Thévenot's Relations is a bibliographically complex work. Effectively there was only one edition, issued in parts over three decades. The first part (the present lot) was published in 1663. Between 1664 and 1683 Thévenot issued further parts and cumulative volumes of the parts already issued. In each case, these subsequent issues included some reprinted sheets, plates, and maps. In its final, posthumous, form the work was issued in 1696 in two volumes. The haphazard nature of publication - with the variously paged parts issued and re-issued, printed and reprinted - means that copies are never entirely identical and often 'incomplete'. Bibliographers have generally avoided detailed descriptions; as Brunet remarks, it is a book of which wil est difficile de trouver des exemplaires complets parce que chaque partie est composé de pièces séparées"; while Sabin declines to collate this or the 1696 edition since "no simple standard arrangement or collation can be given". Brunet notes several variations from copy to copy and the present example accords with his 'ideal description. Of the specific variations he records, the following have been noted in this copy: pp. 7-8 in Terri's voyage are replaced with the map of the Indies as noted "quelquefois” by Brunet; pp. 55-6 in the “Voyage de Bontekoë" are correctly numbered; and, finally, this copy includes at the end the “Routier des Indes Orientales" and the "Privilege” that are not always present.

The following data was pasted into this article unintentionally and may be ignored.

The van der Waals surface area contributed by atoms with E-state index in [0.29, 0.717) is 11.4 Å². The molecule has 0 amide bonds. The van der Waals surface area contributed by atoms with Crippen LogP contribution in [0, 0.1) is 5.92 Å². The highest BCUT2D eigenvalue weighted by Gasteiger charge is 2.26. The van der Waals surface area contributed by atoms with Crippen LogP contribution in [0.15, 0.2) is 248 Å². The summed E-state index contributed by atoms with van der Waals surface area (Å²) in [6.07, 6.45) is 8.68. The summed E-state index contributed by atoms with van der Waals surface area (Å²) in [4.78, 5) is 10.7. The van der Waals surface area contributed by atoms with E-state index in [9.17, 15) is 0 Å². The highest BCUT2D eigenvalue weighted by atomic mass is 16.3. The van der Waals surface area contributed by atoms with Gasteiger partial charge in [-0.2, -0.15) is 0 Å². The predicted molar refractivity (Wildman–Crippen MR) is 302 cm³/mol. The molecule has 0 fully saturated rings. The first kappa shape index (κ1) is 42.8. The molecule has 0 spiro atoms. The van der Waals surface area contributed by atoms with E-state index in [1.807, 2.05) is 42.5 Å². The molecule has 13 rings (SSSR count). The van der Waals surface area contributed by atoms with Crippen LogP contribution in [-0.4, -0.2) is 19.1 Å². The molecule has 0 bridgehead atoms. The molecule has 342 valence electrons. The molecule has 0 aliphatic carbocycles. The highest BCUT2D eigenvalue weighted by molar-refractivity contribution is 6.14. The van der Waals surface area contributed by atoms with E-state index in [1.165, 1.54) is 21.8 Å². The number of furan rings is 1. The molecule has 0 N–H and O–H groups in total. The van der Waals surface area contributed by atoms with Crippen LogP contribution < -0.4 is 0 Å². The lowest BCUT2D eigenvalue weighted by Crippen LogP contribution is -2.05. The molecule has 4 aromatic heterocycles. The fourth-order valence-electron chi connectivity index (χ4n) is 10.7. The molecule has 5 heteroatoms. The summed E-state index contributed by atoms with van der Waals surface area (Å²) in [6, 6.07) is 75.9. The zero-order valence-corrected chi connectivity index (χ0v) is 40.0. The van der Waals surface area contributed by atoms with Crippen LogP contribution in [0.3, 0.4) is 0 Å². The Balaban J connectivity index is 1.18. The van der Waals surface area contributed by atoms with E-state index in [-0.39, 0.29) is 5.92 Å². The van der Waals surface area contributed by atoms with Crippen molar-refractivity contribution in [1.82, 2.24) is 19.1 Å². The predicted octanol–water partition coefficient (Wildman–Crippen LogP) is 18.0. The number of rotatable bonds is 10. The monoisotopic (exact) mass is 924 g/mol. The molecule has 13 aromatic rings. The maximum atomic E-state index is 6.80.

(Australian Book Auctions, the Davidson Collection Sale, 2005)